Work Smarter -- Learn New Tricks
Over the last few days, I’ve been sending out a number of books through priority mail. I love the way the United States Post Office provides the labels and the flat rate envelope. I do not like writing the address on the label by hand. Truth be told my handwriting is actually printing. No one on the planet would be able to read my handwriting and it’s a challenge for people to read my printing.
I have used the envelope feature of MS-Word for a long time and it’s a real time saver. You slide an envelope into your printer and the result looks professional. What if I changed the direction of the envelope feed and instead of an envelope, I inserted a Priority Mail label? I began to experiment with the program to see if I could make this change. The program is point and click, so I didn’t have to do any fancy programming or read the manual. It only involved a couple of test printings but I figured out how to do it.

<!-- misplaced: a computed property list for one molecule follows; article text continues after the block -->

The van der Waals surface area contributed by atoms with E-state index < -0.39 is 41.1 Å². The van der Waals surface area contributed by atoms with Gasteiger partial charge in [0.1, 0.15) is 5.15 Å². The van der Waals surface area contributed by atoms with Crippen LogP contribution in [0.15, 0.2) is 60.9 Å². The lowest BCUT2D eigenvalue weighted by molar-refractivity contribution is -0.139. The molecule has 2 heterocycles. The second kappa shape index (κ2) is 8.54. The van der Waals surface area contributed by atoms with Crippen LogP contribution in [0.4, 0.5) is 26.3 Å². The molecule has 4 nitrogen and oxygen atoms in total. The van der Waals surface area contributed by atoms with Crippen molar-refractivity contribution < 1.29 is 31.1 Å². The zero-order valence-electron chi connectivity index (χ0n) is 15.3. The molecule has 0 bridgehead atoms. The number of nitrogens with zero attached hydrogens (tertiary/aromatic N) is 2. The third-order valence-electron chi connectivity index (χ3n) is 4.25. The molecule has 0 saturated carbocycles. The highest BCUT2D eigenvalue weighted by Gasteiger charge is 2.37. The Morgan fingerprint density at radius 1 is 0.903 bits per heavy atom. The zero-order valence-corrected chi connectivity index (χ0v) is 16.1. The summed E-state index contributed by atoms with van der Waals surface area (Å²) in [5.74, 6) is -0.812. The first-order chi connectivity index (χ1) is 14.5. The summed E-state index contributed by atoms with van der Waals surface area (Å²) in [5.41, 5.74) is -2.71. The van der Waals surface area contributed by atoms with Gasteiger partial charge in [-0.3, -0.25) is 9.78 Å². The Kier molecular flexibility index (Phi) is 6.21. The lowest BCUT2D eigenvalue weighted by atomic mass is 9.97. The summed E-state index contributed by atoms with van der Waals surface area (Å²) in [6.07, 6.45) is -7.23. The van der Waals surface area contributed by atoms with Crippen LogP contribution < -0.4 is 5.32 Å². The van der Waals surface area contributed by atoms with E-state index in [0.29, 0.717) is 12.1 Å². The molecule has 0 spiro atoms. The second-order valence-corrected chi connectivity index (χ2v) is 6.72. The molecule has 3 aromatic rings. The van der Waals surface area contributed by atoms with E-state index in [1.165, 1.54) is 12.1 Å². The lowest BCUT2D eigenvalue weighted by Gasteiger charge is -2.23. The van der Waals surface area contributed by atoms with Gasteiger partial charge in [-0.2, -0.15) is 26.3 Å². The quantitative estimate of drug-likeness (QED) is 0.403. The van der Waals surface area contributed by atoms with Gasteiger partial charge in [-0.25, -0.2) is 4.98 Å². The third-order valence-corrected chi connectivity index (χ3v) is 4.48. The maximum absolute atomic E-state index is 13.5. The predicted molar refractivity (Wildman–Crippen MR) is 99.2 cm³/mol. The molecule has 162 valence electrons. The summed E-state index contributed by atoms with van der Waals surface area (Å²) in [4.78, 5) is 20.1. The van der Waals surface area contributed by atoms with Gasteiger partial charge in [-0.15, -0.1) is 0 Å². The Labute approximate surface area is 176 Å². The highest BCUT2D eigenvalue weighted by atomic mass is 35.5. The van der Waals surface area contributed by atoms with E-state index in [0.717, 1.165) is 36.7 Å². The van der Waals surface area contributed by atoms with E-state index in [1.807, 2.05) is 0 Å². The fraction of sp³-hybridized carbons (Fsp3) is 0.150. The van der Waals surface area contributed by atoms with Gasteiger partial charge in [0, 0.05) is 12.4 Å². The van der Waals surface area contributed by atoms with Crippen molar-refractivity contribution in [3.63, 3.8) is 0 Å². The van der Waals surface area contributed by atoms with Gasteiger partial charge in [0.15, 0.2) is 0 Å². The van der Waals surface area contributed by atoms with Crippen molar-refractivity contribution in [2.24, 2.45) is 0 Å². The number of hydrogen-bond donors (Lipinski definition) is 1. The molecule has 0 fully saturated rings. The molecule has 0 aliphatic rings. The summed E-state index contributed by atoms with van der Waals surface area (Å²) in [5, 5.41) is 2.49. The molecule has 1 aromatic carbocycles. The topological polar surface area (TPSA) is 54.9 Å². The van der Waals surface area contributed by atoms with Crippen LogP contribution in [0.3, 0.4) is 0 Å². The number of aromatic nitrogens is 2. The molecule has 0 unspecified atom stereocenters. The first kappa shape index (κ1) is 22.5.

Now my label will look professional (typed instead of handwritten) and it will save time. Over the past few weeks, I’ve handwritten many of these labels and figure over the years ahead I will generate hundreds of them. The little bit of time saved will amount to a lot of time in the long run.
I’m constantly looking for little ways to improve anything that I do on a regular basis. If I can position something in a better place where it’s easier to reach or learn a new trick on the computer, then I can work more efficiently and it leaves more time for other things—like writing.
Take a few moments and consider your own writing life. Are there things you haven’t taken the time to learn about your computer or your wordprocessing program? Would it be worth a few minutes each day or at least once a week to try and learn a new feature? If it helps your effectiveness as a writer, then I suggest you do it. Each of us need to learn to work smarter.